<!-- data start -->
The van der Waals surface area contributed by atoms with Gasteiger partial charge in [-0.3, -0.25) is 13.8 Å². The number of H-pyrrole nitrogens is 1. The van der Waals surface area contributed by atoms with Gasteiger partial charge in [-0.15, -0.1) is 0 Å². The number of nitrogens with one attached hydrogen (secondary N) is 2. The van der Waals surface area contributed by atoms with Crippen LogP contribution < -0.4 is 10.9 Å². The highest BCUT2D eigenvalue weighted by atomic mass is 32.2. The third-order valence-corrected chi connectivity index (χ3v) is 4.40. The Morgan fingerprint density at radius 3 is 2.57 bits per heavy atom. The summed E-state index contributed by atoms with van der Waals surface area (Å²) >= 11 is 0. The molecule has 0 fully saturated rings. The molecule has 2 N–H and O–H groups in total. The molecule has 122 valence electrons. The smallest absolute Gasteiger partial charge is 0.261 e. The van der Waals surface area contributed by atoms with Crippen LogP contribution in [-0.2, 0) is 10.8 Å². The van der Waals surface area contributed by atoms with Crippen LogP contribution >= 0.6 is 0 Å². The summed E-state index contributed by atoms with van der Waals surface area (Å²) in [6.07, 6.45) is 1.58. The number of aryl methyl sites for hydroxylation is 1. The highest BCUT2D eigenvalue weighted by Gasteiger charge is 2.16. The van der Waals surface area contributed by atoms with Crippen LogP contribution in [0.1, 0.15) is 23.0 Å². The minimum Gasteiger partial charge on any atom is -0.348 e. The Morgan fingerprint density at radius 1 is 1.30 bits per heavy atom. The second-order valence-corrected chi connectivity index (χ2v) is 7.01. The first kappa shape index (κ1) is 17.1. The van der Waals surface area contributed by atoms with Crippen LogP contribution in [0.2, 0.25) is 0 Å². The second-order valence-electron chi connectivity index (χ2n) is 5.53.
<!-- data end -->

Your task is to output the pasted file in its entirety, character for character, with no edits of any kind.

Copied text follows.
The van der Waals surface area contributed by atoms with Gasteiger partial charge in [-0.3, -0.25) is 13.8 Å². The number of H-pyrrole nitrogens is 1. The van der Waals surface area contributed by atoms with Gasteiger partial charge in [-0.15, -0.1) is 0 Å². The number of nitrogens with one attached hydrogen (secondary N) is 2. The van der Waals surface area contributed by atoms with Crippen LogP contribution < -0.4 is 10.9 Å². The highest BCUT2D eigenvalue weighted by atomic mass is 32.2. The third-order valence-corrected chi connectivity index (χ3v) is 4.40. The Morgan fingerprint density at radius 3 is 2.57 bits per heavy atom. The summed E-state index contributed by atoms with van der Waals surface area (Å²) >= 11 is 0. The molecule has 0 fully saturated rings. The molecule has 2 N–H and O–H groups in total. The molecule has 122 valence electrons. The smallest absolute Gasteiger partial charge is 0.261 e. The van der Waals surface area contributed by atoms with Crippen LogP contribution in [-0.2, 0) is 10.8 Å². The van der Waals surface area contributed by atoms with Crippen LogP contribution >= 0.6 is 0 Å². The summed E-state index contributed by atoms with van der Waals surface area (Å²) in [6.07, 6.45) is 1.58. The number of aryl methyl sites for hydroxylation is 1. The highest BCUT2D eigenvalue weighted by Gasteiger charge is 2.16. The van der Waals surface area contributed by atoms with Crippen LogP contribution in [0.1, 0.15) is 23.0 Å². The minimum Gasteiger partial charge on any atom is -0.348 e. The Morgan fingerprint density at radius 1 is 1.30 bits per heavy atom. The second-order valence-corrected chi connectivity index (χ2v) is 7.01. The first kappa shape index (κ1) is 17.1. The van der Waals surface area contributed by atoms with Crippen LogP contribution in [0.2, 0.25) is 0 Å². The second-order valence-electron chi connectivity index (χ2n) is 5.53.